It’s no secret that it’s close to impossible for aspiring actors of color to make it mainstream in Hollywood. Every year studies find that people of color are underrepresented in almost every aspect of the film industry. And that’s largely due to studio executives’ fears that white audiences will stay away if there are too many people of color in a film.
But a recent study shows movie-goers are just as harsh when it comes to "casting" where they spend their money at the box office.
In a research paper published in May, Andrew J. Weaver, a telecommunications professor at Indiana University, conducted two studies to test whether the racial makeup of a film’s cast could influence the decisions of white audiences. The study, called "The Role of Actors’ Race in White Audiences’ Selective Exposure to Movies", concluded "minority cast members" do in fact lead white audiences to be less interested in seeing certain films.
In the study, subjects were presented with twelve fictional movie plots. Web pages advertising the films and the race of the characters was manipulated to create different versions. Though a sample group of 79 white undergraduate college students who participated in the study generally indicated that the race of cast members in a film did not influence whites’ desire to see a film in general, researchers say those results need context.
"This is not to say that race does not matter, of course," Weaver explained in the paper. "Preexisting racial attitudes moderated this relationship, such that whites who were low in color-blind racial attitudes were more interested in films with mostly black casts than they were in films with mostly white casts.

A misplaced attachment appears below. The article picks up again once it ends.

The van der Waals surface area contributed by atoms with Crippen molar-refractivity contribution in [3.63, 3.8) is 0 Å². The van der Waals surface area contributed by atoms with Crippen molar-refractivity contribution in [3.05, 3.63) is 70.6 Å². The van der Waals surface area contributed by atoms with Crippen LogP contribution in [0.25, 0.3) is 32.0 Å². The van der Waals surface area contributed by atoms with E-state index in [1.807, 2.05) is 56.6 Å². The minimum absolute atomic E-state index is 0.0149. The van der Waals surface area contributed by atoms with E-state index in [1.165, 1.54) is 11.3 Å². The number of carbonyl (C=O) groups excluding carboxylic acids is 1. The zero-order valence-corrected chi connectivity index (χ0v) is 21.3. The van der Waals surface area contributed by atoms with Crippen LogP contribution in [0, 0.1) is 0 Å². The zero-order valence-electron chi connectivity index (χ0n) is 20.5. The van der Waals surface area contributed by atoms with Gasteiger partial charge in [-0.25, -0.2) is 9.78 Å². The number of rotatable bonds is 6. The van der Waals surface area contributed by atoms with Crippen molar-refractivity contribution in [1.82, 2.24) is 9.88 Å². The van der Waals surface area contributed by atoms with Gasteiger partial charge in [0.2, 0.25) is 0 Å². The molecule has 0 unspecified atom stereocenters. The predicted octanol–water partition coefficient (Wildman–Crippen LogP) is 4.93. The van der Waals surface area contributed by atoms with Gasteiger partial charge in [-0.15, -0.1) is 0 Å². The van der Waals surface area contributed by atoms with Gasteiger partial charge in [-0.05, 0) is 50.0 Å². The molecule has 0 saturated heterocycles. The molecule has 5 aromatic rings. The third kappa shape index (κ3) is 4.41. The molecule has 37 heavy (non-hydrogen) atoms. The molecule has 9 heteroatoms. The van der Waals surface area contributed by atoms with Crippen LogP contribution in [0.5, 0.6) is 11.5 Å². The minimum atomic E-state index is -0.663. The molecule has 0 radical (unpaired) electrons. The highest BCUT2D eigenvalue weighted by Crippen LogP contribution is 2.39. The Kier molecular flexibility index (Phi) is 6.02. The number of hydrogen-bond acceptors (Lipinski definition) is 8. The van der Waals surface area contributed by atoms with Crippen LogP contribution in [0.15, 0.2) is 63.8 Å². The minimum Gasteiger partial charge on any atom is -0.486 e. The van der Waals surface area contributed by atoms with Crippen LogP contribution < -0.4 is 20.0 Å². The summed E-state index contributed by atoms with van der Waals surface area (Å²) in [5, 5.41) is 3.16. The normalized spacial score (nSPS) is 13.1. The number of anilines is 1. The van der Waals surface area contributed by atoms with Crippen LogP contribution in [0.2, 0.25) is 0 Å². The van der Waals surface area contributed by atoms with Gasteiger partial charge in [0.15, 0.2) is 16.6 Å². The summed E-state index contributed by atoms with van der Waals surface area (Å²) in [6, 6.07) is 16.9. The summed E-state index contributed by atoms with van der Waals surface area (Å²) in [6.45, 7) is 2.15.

"A more complex relationship between actors’ race and selective exposure begins to emerge when other factors are considered," he added. "For example, those who were frequent movie viewers preferred white casts to black casts in the celebrity condition, but light movie viewers showed no such preference."
The second study looked at romantic comedies. And race definitely played a role when it came time for on-screen kisses.
"The higher the percentage of black actors in the movie, the less interested white participants were in seeing the movie," Weaver wrote of the second group. "Importantly, this effect occurred regardless of participants’ racial attitudes or actors’ relative celebrity . . . This finding would also seem to lend credence to producers’ concerns about casting black actors into these kinds of romantic roles."
While Weaver says he was discouraged by the research’s results, he has high hopes for what his findings can provide for studios.
"Many films are written with race-neutral roles — they’re just cast with white actors," Weaver said. "A good first step would be casting minority actors in those roles, but I think the marketing question is a really interesting one."
Another good one is making sure race-specific roles meant for actors of color actually go to actors of color. For example, The Last Airbender, the film that whitewashed its way to the theaters, was adapted from the popular cartoon series with an Asian cast set in an Asian fantasy world. But casting for this film included an all-white hero cast and only one lead role for an Asian actor — whose role was the villain in the plot.
Last year, only two of the 30 highest grossing films featured major non-white characters. And while it’s a complicated issue of who’s to blame, it really comes down to who has the power to change things. And that’s Hollywood studio executives. The way ethnic groups are portrayed in films really contributes to public opinion and because of that the responsibility of studio executives goes far beyond movie houses.
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